Cont_IR_Models_Two

# Cont_IR_Models_Two - Con\$nuous Time Interest Rate ...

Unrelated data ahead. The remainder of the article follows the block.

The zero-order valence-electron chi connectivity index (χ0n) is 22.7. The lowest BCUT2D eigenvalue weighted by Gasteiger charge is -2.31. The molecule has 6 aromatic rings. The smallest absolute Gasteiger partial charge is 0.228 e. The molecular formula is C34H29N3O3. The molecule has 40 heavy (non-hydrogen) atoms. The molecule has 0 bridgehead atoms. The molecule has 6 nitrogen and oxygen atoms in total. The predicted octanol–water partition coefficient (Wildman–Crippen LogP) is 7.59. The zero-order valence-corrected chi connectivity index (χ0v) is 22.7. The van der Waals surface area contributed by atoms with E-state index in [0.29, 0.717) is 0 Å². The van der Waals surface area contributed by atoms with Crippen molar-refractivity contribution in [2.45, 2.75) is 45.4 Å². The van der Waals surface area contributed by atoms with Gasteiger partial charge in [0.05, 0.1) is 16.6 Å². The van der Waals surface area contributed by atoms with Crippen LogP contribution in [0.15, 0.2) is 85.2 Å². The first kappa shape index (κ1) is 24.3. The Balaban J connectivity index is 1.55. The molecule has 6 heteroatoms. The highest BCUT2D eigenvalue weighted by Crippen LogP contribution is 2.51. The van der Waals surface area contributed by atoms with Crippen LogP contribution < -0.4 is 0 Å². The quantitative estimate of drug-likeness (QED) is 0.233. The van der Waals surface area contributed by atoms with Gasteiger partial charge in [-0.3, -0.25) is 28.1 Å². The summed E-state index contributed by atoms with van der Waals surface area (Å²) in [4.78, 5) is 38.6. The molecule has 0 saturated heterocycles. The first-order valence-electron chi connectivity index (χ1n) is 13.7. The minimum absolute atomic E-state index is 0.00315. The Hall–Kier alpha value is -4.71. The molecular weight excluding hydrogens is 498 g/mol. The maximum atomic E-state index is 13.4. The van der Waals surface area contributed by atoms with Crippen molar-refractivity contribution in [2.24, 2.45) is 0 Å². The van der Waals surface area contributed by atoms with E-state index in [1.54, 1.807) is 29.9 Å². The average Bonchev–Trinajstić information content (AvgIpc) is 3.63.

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Unformatted text preview: Con\$nuous Time Interest Rate  Models: Part Two  Pricing European Deriva\$ves  •  If a security has a payoﬀ VT at \$me T, then its  price at \$me 0 (today) is:  T V0 = E exp − ∫ 0 r( t ) dt ⋅ VT ( ) •  Some\$mes these prices can be computed  € analy\$cally using special techniques. In this  course, we will focus on compu\$ng prices  using laJces and simula\$on.  Monte‐Carlo Simula\$on  •  ct : cashﬂow at \$me t of the security to be  priced.  •  Time steps: t = Δ, 2Δ, 3Δ,…  •  Choose a short‐rate model (e.g. one deﬁned  by a stochas\$c diﬀeren\$al equa\$on).  •  Simulate the values:   {r(t ), 0 ≤ t ≤ NΔ} •  Discount factor for present valuing cf at \$me t:  v = exp(− ∫ r( s) ds) € t t 0 Monte‐Carlo Simula\$on  •  The value of the security at \$me zero is:  N C0 = E ∑ c nΔ v nΔ n =1 •  Note: This assumes the expecta\$on is taken  with respect to the risk‐neutral probabili\$es.  € •  The above expecta\$on can be computed  analy\$cally only in very special circumstances.   Monte‐Carlo Simula\$on  •  Simulate S paths for r(Δ), r(2Δ),…,r(NΔ).  Denote the ith simulated path by ri(Δ), ri(2Δ) …,ri(NΔ), i=1,…,S.  •  Es\$mate C0 by:   1S N ˆ C0 = ∑ ∑ c i ( nΔ )v i ( nΔ ) S i=1 n =1 •  Where ci(nΔ) is the cashﬂow at \$me nΔ based  € on the ith simulated interest rate path and:  v i ( nΔ ) = exp(−( ri (0) + ri (Δ ) + + ri ( nΔ ))Δ ) Monte‐Carlo Simula\$on  •  Rendleman‐Bar+er Model (Wt is a standard  Brownian mo\$on):  r( t ) = r(0) exp − ( σ2 2 t + σ ⋅ Wt ) •  Discre\$za\$on:  € r( nΔ ) = r(0) ⋅ exp− σ ⋅ nΔ + σ Z , Z ~ N (0, Δ ) i.i.d. 2 ∑ j j n 2 j =1 r( nΔ ) = r(( n − 1)Δ ) ⋅ exp − ( σ2 2 ⋅ Δ + σ ⋅ Zn ) € Monte‐Carlo Simula\$on  •  Vasicek Model (Wt is a standard Brownian  mo\$on):  dr( t ) = α (β − r( t )) dt + σ ⋅ dW t •  Discre\$za\$on (r0 given):  € € r( nΔ ) = r(( n − 1)Δ ) + α (β − r(( n − 1)Δ ))Δ + σ ⋅ Z n , Z n ~ N (0, Δ ) i.i.d. Stochas\$c Diﬀeren\$al Equa\$ons  dXt = b(Xt,t)dt + a(Xt,t)dWt X0 = x Means that, for small Δt, the change in X is (approximately) normally distributed with mean b(Xt,t)Δt and variance a2(Xt,t) Δt Xt+Δt - Xt ≈N(b(Xt,t)Δt, a2(Xt,t) Δt) This leads to a simple simulation algorithm. Pick a value for Δt (small, if you want an accurate simulation). Set X0=x and Xt+Δt = Xt + b(Xt,t)Δt + a(Xt,t) (Δt)1/2 wt Where wt is a sequence of i.i.d. N(0,1) variables. Mortgage Backed Securi\$es  •  c : Monthly mortgage payment from  underlying collateral pool of mortgages.  •  N : Length (in months) of the mortgages.  •  r0 : Fixed monthly mortgage rate.  1 α k = × balance on mortgage at (end) of month k (before payment) c € Mortgage Backed Securi\$es  •  wk : frac\$on of remaining mortgages that will  prepay (en\$re balance) at the end of month k.  •  fk : frac\$on of remaining mortgages at the  beginning of month k.  f1 = 1, f 2 = 1 − w1, f 3 = f 2 (1 − w 2 ) f k = (1 − w1 ) (1 − w k −1 ) € Mortgage Backed Securi\$es  •  Cashﬂow at the end of month k:  c k = c ⋅ f k ( w k ⋅ α k + (1 − w k )) •  Simple prepayment model:   w k = b1 + b2 arctan(rk b3 + b4 ) € •  One of b2 or b3 less than zero, so that wk decreases with rk.  € Mortgage Backed Securi\$es  w k = b1 + b2 arctan( rk b3 + b4 ) b1 = 0.01, b2 = −0.005, b3 = 10, b4 = 0.5 0.009  Prepayment Rate € w 0.008  0.007  0.006  0.005  0.004  0.003  0.002  0.001  0  0  0.007  0.014  0.021  0.028  0.035  0.042  0.049  0.056  0.063  0.07  0.077  0.084  0.091  0.098  0.105  0.112  0.119  0.126  0.133  0.14  0.147  0.154  0.161  0.168  0.175  0.182  0.189  0.196  r Monte Carlo for MBS  •  Pseudo‐Code:  For i=1 to S   Set ri(0)=r(0)   Set pv(i)=0   For j=1 to N     Generate ri(jΔ) from ri((j‐1)Δ)     Compute fi(jΔ), αi(jΔ), wi(jΔ), vi(jΔ)     Compute ci(jΔ)     Set pv(j) = pv(j) + ci(jΔ)vi(jΔ)   End  End  1 Return   S ∑ pv ( j) S j =1 € Example: Cancellable Swaps  •  •  •  •  •  Consider a swap with payment dates t1,…,tN.  Pay ﬁxed, receive ﬂoa\$ng.  Payments in arrears.  Denote rj=r(tj), and let L be the swap no7onal.  At \$me tj receive:  L( rj −1 − k ) € Cancellable Swaps  •  Have a cancellable op\$on of Bermudan type:   –  European op\$ons can only be exercised at the maturity  date.  –  American op\$ons can be exercised at any \$me up to and  including the maturity date.  –  Bermudan op\$ons can be exercised on a sequence of  predeﬁned dates.  •  At each payment date tj we have the op\$on to cancel  the swap (i.e. to stop all future payments).  •  Intui\$vely, the swap should be cancelled when interest  rates are declining.  •  How can we determine the op\$mal cancella\$on \$me  using Monte‐Carlo simula\$on?  Cancellable Swaps  •  As with bond op\$ons, we should compare the  exercise value (intrinsic value) with the  con7nua7on value (value of wai7ng).  •  Let Vj be the value of the swap at \$me tj.  •  Value at maturity of the swap:  VN = L ⋅ ( rN −1 − k ) •  The con\$nua\$on value at \$me tj is denoted by   Cj and is:     − r ΔV € Cj = E e ( j j +1 rj ) Cancellable Swaps  •  Recall that when using the binomial laJce to  price a bond op\$on, we had:   C j ,n 1 1 = [q j,nV j +1,n +1 + (1 − q j,n )V j +1,n ] = E 1 + r V j +1 rj = rj,n 1 + r j ,n j ,n € •  The challenge in using Monte‐Carlo is that rather  than having two possible future states, we have  inﬁnitely many possible future values of rj+1 given  rj.   –  Rather than a sum, the condi\$onal expecta\$on is an  integral  Cancellable Swaps  •  The integral deﬁning the condi\$onal  expecta\$on:  Cj = E e ( − r j ΔV j +1 rj )      is generally not analy\$cally tractable.  Numerical methods are needed to  € approximate it.  Cancellable Swaps  •  How can we use Monte‐Carlo simula\$on to price  the cancellable swap?  •  Can we es\$mate Cj by using a set of S paths?  ri,1, ri,2 , ..., ri,N ri,n = ri ( t n ) •  Here ri(tn) denotes the value of the short rate at  \$me tn on the ith simulated path, i=1,…,S.  € Cancellable Swaps  •  As with the binomial tree, we can do a “backward  recursion”, but we can’t simply use the value of  the swap Vi,j+1 on the current path i to compute  Ci,j as there is only one such future value on this  simulated path.  •  This would be like trying to compute the  condi\$onal expecta\$on with a sample size of one.  •  We are trying to avoid doing a “nested  simula\$on”.  Cancellable Swaps  •  Least Squares Monte‐Carlo method.  •  A sort of backward induc\$on.  •  At \$me tj we have:   –  S current values for the short rate (one for each  simulated path):  r1, j , r2, j , ..., rS, j –  S values for the instrument at the next \$me    V1, j +1,V2, j +1, ...,VS , j +1 € –  Recall that at the maturity date:   VN = f ( rN −1 ) € Cancellable Swaps  •  At \$me tj we have S observa\$ons of the pairs  (rj,Vj+1):  {(r1, j ,V1, j +1),(r2, j ,V2, j +1),...,(rS, j ,VS, j +1)} •  Use these to approximate, using regression,  how the response Vj+1 depends on the factor  €j.  r •  For example, we could es\$mate the regression  equa\$on:  e − rj Δ V j +1 = β 0, j + β1, j rj + β 2, j rj2 + ε Cancellable Swap  •  Es\$mate the con\$nua\$on value Cj by:  ˆ ˆ ˆ ˆ C j = β 0, j + β1, j rj + β 2, j rj2 •  Does this work?  •  We considered a quadra\$c func\$on for the  € approxima\$on.  •  It can be shown that by allowing more and  more terms in the model for Cj we can get  very close to the true con\$nua\$on value:  Cj = E e [ − r j ΔV j +1 rj = lim ∑ β p rjp k →∞ p =1 k Cancellable Swaps  •  Summary of the Least Squares Monte‐Carlo  Algorithm.  •  Step One: Generate S paths for the short rate  according to the chosen model.  •  Step Two: For each path, compute  Vi,N = L ⋅ ( ri,N −1 − k ) –  Set  t i* = t N –  As we move backward in \$me, we will update the  t es\$mated op\$mal exercise \$me    i* € € Cancellable Swaps  •  Step Three: Going backward from j = N‐1 to 1  ˆˆˆ –  Obtain the regression coeﬃcients                      by  β 0, j , β1, j , β 2, j es\$ma\$ng the following equa\$on using least  −r Δ e V j +1 = β 0, j + β1, j rj + β 2, j rj2 + ε squares:  –  Es\$mate the con\$nua\$on value on the ith path  € using the equa\$on:  j € ˆ ˆ ˆ ˆ Ci, j = β 0, j + β1, j ri, j + β 2, j ri,2j ˆ <0 t i* = t j Ci, j –  If              ,  cancel the swap and set  •  Otherwise, set:      € € Vi, j = L ⋅ ( ri, j −1 − k ) + Vi, j +1e € − rj Δ Cancellable Swaps  •  Step Four: Return the following es\$mator for  the value of the callable swap at \$me 0:  ˆ = 1 ∑ ∑ L ⋅ exp(−( r + + r )Δ ) ⋅ ( r − k ) V0 i, 0 i, j i, j S i=1 j =1 * S t i −1 € ...